Hit & Run: The New Zealand SAS in Afghanistan and the meaning of honour
by Nicky Hager & Jon Stephenson (Potton & Burton, $35)
Reviewed by Vaughan Rapatahana
This slim, 159 page soft cover book – for anyone who never goes near online news sources – has swiftly metastasised into a much larger and harder online tome replete with finger-pointing, counter-story, accusation and allegation, even calls for a commission of Inquiry. As I pen this review, it has taken on a life larger than its own
Hager and Stephenson are colleagues in a very rare Aotearoa corps; namely that of investigative, penetrating – some would say mud-slinging – journalists, who are never afraid to cast guilt when they think it is merited, which is certainly a key impetus here.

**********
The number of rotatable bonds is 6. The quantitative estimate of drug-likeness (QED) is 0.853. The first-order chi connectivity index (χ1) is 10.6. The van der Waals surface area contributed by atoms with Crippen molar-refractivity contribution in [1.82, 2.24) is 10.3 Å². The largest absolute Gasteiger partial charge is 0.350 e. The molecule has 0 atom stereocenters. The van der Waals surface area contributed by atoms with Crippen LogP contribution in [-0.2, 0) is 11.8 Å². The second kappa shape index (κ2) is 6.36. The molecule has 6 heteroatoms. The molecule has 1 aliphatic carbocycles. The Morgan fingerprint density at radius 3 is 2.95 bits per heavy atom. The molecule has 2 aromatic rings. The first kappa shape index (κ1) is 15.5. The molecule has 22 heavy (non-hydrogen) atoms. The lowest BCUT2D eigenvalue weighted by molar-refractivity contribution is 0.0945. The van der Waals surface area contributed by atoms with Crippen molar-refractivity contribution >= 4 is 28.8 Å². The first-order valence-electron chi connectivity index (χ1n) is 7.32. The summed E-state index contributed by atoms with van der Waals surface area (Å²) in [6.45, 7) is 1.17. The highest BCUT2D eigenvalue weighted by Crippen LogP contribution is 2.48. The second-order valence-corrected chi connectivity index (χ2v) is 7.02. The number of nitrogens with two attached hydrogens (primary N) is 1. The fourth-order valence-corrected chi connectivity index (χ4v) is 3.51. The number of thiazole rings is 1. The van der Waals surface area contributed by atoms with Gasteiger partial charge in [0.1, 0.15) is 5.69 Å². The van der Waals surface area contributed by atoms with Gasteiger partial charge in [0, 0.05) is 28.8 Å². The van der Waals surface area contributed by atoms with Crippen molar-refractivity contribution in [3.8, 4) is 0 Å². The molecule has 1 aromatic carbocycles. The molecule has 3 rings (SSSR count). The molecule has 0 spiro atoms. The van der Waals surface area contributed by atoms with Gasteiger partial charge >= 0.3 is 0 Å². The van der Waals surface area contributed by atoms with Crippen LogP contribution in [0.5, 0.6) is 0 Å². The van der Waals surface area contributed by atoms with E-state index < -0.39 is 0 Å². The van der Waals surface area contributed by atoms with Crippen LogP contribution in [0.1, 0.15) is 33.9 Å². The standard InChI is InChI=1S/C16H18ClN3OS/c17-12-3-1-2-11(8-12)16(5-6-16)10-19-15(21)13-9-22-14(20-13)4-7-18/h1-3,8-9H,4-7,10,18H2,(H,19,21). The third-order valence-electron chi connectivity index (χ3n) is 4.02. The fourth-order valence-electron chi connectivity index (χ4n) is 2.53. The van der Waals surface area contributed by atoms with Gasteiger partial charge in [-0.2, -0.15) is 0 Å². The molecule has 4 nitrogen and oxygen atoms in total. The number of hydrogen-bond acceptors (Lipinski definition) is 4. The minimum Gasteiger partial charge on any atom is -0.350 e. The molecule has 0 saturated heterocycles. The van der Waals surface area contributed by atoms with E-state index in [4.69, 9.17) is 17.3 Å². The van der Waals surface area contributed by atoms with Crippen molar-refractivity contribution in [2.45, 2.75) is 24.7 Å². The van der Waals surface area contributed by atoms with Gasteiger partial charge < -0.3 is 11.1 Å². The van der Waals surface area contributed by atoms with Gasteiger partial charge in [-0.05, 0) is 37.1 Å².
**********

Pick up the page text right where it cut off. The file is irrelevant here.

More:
For the authors repetitively claim that the New Zealand Defence Force, camouflaged in the more specialised garb of the supposedly-elite SAS, blitzkrieged two small rural villages in Bamiyan province, Afghanistan during a raid codenamed Operation Burnham, on the evening of August 22, 2010. Not only were the SAS responsible for advocating and then actioning the actual raid, they also pinpointed what homes to destroy and which people to obliterate for the ever-ready fingers in U.S. Air Force Apache helicopter gunships lurking there as an important weave in an overall allied eiderdown.